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The needs of older people with dementia living at home

By C.A. Miranda Castillo


Background: In the UK about 141,460 people with dementia (PWD) living at home live alone. They have high number of unmet needs (UN) and are at high risk of social isolation. In order to provide person-centred care, needs of PWD must be studied considering their own views. Finally, in order to improve well being it is important to know which factors are associated with UN. Main aim: To identify predictors of UN for PWD living at home. Hypotheses: PWD living alone will have more UN than those living with others, and PWD with a private restricted network will have more UN than those with other networks. PWD will report fewer UN than their carers and researchers. Method: 152 PWD were interviewed about their needs, cognitive status, and quality of life (QoL); and 128 informal carers were interviewed about the PWD’s needs, QoL, social networks, behavioural and psychological symptoms (BPSD), functional status, and services used. Carers were also interviewed about their own symptoms of depression, anxiety, burden, and satisfaction. Non-parametric analyses, multiple regression and path analysis were undertaken. Results: PWD living alone had more UN than those living with others particularly for psychological and social needs. PWD themselves reported fewer UN compared to their carers and researchers. Higher BPSD, low-community involvement social networks, having a younger carer and higher carer anxiety were found to be predictors of higher UN. A model of the relationship among the variables was proposed. Conclusion: The management of PWD living at home should consider: an interdisciplinary and coordinated system which includes environmental, physical, social and psychological areas; targeting people living alone as a vulnerable group; the participation of PWD in their own care management; and interventions aiming to reduce UN including the treatment of BPSD and the involvement of PWD in the community. By doing this, PWD’s quality of life will be ultimately improved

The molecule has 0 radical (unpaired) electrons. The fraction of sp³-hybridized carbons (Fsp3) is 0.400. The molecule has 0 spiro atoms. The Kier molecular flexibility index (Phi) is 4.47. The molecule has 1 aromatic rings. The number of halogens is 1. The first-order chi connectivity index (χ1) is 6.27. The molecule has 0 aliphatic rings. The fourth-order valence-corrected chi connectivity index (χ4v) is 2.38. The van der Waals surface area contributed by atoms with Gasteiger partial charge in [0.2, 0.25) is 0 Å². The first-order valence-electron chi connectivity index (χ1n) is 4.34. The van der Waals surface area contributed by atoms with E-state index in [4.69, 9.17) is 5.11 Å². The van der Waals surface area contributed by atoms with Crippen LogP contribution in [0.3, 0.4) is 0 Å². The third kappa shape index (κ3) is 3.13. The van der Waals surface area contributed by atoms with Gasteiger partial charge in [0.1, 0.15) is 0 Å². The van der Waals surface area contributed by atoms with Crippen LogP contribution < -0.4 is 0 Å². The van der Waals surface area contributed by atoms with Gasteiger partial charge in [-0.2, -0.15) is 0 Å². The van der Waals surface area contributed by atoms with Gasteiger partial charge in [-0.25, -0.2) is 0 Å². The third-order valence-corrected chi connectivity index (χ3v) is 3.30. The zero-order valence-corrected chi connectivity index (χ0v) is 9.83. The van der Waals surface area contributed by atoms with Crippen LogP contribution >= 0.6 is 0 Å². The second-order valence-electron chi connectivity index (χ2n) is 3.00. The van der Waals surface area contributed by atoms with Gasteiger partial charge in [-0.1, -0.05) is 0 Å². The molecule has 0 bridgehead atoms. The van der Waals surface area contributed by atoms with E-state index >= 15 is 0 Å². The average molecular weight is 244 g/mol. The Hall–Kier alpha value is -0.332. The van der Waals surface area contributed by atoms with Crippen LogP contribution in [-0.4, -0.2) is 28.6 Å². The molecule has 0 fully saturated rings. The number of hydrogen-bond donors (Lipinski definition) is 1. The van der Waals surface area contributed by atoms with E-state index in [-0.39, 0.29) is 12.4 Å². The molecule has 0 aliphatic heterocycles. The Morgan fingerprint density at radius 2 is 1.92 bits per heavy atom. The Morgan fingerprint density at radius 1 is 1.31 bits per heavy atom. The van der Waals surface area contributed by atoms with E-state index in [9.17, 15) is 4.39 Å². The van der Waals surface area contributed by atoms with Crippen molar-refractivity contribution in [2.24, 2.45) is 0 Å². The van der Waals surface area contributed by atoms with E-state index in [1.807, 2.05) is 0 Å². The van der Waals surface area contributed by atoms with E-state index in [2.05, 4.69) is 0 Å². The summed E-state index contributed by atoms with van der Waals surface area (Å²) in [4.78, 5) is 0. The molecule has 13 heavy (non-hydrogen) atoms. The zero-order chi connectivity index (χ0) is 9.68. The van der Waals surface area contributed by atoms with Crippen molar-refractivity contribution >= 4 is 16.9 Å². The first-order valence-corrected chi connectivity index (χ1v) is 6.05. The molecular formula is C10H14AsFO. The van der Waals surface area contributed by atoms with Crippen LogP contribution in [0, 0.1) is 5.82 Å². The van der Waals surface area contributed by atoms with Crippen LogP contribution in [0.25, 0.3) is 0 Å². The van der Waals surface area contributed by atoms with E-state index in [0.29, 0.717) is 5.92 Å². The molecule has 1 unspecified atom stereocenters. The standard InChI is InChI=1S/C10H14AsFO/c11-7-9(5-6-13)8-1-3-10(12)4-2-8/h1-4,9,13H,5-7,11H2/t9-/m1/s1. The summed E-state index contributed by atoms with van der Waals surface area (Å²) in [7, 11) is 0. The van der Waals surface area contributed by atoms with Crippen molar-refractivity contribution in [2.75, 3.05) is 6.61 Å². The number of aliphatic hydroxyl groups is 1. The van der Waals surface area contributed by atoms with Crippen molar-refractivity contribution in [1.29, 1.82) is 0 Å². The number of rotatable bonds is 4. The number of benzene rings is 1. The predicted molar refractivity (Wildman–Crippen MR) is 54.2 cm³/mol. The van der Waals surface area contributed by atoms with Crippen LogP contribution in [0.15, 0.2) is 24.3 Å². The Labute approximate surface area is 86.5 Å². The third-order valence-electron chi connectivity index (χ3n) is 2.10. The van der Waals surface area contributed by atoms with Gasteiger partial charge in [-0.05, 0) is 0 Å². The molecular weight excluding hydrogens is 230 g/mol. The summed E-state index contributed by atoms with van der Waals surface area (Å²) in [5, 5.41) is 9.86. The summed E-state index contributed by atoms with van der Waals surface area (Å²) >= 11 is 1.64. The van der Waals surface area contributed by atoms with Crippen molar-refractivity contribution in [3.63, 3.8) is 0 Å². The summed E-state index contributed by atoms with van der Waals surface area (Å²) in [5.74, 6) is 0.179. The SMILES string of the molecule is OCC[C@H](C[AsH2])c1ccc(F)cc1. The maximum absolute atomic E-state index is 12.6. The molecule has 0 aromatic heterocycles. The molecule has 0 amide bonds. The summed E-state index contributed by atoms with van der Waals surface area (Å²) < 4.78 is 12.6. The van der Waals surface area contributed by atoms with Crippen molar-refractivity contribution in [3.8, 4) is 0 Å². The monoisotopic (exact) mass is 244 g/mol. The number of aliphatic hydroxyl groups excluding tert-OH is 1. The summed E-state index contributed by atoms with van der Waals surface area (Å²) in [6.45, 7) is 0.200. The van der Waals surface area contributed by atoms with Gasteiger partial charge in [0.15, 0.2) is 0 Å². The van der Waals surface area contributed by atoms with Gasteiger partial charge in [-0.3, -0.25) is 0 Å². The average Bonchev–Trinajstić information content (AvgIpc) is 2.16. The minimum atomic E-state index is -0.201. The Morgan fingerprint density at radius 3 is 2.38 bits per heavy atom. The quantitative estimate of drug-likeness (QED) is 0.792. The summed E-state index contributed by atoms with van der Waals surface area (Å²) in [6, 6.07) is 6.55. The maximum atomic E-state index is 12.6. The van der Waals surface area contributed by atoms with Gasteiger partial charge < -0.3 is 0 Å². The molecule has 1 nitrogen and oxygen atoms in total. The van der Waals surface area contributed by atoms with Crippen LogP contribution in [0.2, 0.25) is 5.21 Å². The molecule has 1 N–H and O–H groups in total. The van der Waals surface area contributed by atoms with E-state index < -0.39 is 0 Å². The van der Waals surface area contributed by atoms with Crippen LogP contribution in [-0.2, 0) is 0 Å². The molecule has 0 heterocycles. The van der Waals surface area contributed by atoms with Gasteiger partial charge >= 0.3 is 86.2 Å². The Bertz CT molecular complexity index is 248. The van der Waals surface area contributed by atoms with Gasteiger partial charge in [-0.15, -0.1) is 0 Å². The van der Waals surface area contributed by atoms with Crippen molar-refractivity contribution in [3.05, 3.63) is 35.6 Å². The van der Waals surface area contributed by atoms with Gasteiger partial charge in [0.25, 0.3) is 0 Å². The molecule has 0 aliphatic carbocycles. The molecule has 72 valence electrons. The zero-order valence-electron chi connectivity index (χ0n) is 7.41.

Publisher: UCL (University College London)
Year: 2008
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Provided by: UCL Discovery
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